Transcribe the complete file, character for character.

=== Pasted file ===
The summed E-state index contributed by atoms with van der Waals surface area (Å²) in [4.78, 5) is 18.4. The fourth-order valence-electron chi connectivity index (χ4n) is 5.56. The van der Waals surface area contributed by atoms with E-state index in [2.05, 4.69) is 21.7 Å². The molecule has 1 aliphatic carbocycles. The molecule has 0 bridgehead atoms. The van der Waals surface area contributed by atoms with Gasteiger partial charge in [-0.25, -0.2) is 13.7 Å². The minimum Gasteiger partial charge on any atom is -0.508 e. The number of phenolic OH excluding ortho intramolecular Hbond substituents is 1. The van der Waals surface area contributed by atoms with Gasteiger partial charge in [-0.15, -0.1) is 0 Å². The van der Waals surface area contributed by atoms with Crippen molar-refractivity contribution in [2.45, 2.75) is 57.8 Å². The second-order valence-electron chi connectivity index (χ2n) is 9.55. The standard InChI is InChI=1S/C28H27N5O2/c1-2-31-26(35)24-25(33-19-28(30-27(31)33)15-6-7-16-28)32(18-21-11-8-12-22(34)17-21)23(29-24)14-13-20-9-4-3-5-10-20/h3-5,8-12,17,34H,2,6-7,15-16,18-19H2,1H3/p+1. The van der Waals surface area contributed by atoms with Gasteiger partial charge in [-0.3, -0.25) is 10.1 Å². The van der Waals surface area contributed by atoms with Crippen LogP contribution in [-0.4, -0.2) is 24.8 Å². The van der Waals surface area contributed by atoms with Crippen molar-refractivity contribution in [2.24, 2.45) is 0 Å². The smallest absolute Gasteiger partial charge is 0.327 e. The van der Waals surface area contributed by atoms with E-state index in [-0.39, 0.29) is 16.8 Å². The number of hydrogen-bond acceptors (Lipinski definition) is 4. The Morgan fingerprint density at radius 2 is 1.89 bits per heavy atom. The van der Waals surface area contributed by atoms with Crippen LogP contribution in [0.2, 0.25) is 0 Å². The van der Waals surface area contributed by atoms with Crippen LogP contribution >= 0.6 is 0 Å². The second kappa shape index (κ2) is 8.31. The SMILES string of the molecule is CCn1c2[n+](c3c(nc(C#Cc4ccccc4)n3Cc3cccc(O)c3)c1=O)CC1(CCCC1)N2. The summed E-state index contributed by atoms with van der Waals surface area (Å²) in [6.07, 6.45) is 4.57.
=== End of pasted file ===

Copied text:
The summed E-state index contributed by atoms with van der Waals surface area (Å²) in [4.78, 5) is 18.4. The fourth-order valence-electron chi connectivity index (χ4n) is 5.56. The van der Waals surface area contributed by atoms with E-state index in [2.05, 4.69) is 21.7 Å². The molecule has 1 aliphatic carbocycles. The molecule has 0 bridgehead atoms. The van der Waals surface area contributed by atoms with Gasteiger partial charge in [-0.25, -0.2) is 13.7 Å². The minimum Gasteiger partial charge on any atom is -0.508 e. The number of phenolic OH excluding ortho intramolecular Hbond substituents is 1. The van der Waals surface area contributed by atoms with Gasteiger partial charge in [-0.15, -0.1) is 0 Å². The van der Waals surface area contributed by atoms with Crippen molar-refractivity contribution in [2.45, 2.75) is 57.8 Å². The second-order valence-electron chi connectivity index (χ2n) is 9.55. The standard InChI is InChI=1S/C28H27N5O2/c1-2-31-26(35)24-25(33-19-28(30-27(31)33)15-6-7-16-28)32(18-21-11-8-12-22(34)17-21)23(29-24)14-13-20-9-4-3-5-10-20/h3-5,8-12,17,34H,2,6-7,15-16,18-19H2,1H3/p+1. The van der Waals surface area contributed by atoms with Gasteiger partial charge in [-0.3, -0.25) is 10.1 Å². The van der Waals surface area contributed by atoms with Crippen LogP contribution in [-0.4, -0.2) is 24.8 Å². The van der Waals surface area contributed by atoms with Crippen molar-refractivity contribution in [2.24, 2.45) is 0 Å². The smallest absolute Gasteiger partial charge is 0.327 e. The van der Waals surface area contributed by atoms with E-state index in [-0.39, 0.29) is 16.8 Å². The number of hydrogen-bond acceptors (Lipinski definition) is 4. The Morgan fingerprint density at radius 2 is 1.89 bits per heavy atom. The van der Waals surface area contributed by atoms with Crippen LogP contribution in [0.2, 0.25) is 0 Å². The van der Waals surface area contributed by atoms with Crippen LogP contribution >= 0.6 is 0 Å². The second kappa shape index (κ2) is 8.31. The SMILES string of the molecule is CCn1c2[n+](c3c(nc(C#Cc4ccccc4)n3Cc3cccc(O)c3)c1=O)CC1(CCCC1)N2. The summed E-state index contributed by atoms with van der Waals surface area (Å²) in [6.07, 6.45) is 4.57.